I agree with you on the prevalence of male characters. There are some really awesome female characters, like Hermione, McGonagall, and Mrs Weasley, as well as some female villains whom you won’t have encountered yet (one of whom many fans find more hate-worthy than Voldemort), but the protagonist, his mentor, and the series antagonist are all male. Additionally, supposedly she went by JK rather than her first name because she was told boys wouldn’t read the books otherwise.

        That said, I’ve always seen the magical world as being more gender-equal than our own. For a start, Hogwarts was founded over a thousand years ago by two men and two women, so when the muggle world was viewing women as property and guilty of Eve’s sin the magical world was entrusting their children’s education to women.

        • Hi Nicola,

          Happy to know there is a Head Girl but because I am a stickler about all this, why not just Head? The title of Headmaster has been switched to Head of School at most schools, right? As far as traditional British boarding school model, isn’t that a sexist one, in many ways?

          I went to boarding school and we had prefects. When I went, there were 5 Senior Prefects and one was female. Out of those 5, one was the head. My school had never had a female head Senior Prefect. My sister also went to boarding school, there had also never been a female head Senior Prefect, and the school, after she left, instituted the rule that there had to be one female head and one male head, because of that sexism. Wouldn’t it be great if Harry Potter’s imaginary world was beyond that?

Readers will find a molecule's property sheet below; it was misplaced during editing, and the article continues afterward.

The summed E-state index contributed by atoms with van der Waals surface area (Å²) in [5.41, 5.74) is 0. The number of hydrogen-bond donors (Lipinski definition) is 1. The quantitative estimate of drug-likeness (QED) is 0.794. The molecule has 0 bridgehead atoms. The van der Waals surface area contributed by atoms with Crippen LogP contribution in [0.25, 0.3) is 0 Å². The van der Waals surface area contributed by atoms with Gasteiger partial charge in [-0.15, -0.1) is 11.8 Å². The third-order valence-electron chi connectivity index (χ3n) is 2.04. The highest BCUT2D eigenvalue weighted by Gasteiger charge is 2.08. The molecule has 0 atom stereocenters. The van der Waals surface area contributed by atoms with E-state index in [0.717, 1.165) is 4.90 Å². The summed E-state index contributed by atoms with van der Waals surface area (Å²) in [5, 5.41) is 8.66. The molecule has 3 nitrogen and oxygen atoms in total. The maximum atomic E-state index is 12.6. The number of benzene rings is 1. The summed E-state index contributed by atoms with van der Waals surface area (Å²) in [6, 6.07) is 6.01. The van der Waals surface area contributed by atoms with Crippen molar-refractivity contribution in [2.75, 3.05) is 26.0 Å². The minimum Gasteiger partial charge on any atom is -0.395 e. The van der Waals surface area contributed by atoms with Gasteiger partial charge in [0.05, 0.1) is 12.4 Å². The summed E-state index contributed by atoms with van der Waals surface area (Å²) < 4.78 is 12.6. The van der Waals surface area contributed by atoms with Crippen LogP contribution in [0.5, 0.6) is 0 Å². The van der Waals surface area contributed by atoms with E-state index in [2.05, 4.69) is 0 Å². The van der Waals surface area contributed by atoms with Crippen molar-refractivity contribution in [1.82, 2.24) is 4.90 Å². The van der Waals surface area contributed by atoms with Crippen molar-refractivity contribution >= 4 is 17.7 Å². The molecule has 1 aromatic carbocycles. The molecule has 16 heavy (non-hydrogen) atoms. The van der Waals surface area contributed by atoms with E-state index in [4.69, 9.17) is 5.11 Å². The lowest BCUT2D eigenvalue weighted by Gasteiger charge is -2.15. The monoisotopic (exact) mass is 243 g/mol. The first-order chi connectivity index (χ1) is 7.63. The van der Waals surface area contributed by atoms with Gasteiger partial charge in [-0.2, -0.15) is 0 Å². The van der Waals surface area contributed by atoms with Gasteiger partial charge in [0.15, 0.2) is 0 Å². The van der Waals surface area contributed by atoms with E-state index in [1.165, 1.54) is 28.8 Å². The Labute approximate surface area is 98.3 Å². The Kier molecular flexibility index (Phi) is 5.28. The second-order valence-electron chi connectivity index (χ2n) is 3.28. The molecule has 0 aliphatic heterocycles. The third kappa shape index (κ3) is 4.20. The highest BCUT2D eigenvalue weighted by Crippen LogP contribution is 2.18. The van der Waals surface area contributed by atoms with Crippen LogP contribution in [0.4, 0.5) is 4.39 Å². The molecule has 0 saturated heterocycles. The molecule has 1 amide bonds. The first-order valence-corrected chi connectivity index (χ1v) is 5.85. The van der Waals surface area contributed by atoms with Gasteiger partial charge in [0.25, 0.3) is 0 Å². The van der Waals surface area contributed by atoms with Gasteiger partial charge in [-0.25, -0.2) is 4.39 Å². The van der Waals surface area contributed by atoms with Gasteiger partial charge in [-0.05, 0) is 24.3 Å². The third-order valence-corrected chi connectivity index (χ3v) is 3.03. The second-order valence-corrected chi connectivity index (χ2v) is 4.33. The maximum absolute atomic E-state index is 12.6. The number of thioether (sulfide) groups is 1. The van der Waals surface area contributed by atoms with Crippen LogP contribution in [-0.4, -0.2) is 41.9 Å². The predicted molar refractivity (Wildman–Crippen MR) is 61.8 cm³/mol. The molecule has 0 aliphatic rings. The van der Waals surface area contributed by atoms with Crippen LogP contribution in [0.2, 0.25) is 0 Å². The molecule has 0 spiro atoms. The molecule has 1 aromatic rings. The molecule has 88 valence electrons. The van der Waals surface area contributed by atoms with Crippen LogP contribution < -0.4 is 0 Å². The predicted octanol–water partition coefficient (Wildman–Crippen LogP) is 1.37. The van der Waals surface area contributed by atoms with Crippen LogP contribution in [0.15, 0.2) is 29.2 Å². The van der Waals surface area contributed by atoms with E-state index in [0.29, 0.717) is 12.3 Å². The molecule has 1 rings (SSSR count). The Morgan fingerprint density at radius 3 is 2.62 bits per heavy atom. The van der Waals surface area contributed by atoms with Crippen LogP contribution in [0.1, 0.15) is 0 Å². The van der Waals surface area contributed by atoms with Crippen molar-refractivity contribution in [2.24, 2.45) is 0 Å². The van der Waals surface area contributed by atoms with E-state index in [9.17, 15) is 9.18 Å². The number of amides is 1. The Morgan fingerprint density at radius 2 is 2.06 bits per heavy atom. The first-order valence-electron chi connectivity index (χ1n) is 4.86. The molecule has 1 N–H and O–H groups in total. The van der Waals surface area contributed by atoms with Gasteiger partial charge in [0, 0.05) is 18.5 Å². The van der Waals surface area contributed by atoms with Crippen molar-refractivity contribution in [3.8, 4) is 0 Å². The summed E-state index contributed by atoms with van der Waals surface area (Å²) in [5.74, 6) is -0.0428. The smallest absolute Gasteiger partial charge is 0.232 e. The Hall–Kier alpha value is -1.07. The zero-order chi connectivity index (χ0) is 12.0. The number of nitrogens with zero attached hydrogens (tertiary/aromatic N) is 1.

Looking back, I think my boarding school experience helped to make me into a feminist because it was there, in part, that I was exposed to sexism, racism, and classism. It was there that I first heard words like “spearchucker” referring to the few African-American kids, and also became aware if how the males (their sports events, their cliques) ruled the school, which was of course, my whole world. Of course, this was 25 years ago, and I didn’t last long– I was expelled sophomore year : )

          Regarding Dudley, I feel like the problem is that, in narratives, so often fat represents those characteristics of greed and selfishness. I am excited to see his transition, though.

          As far as JK, I totally believe what you wrote, and I’ve blogged before that if that is true, she probably made the right decision. She was a single mom, trying to make it as a writer. If using her initials could help her cross that sexist boundary, then do it, I guess. And maybe that is also why her protag is a male. I know she saaid he came to her that way in her imagination, but even if that is true, it doesn’t make it not sexist. In fact, that’s what my blog is about: sexism has colonized our imaginations.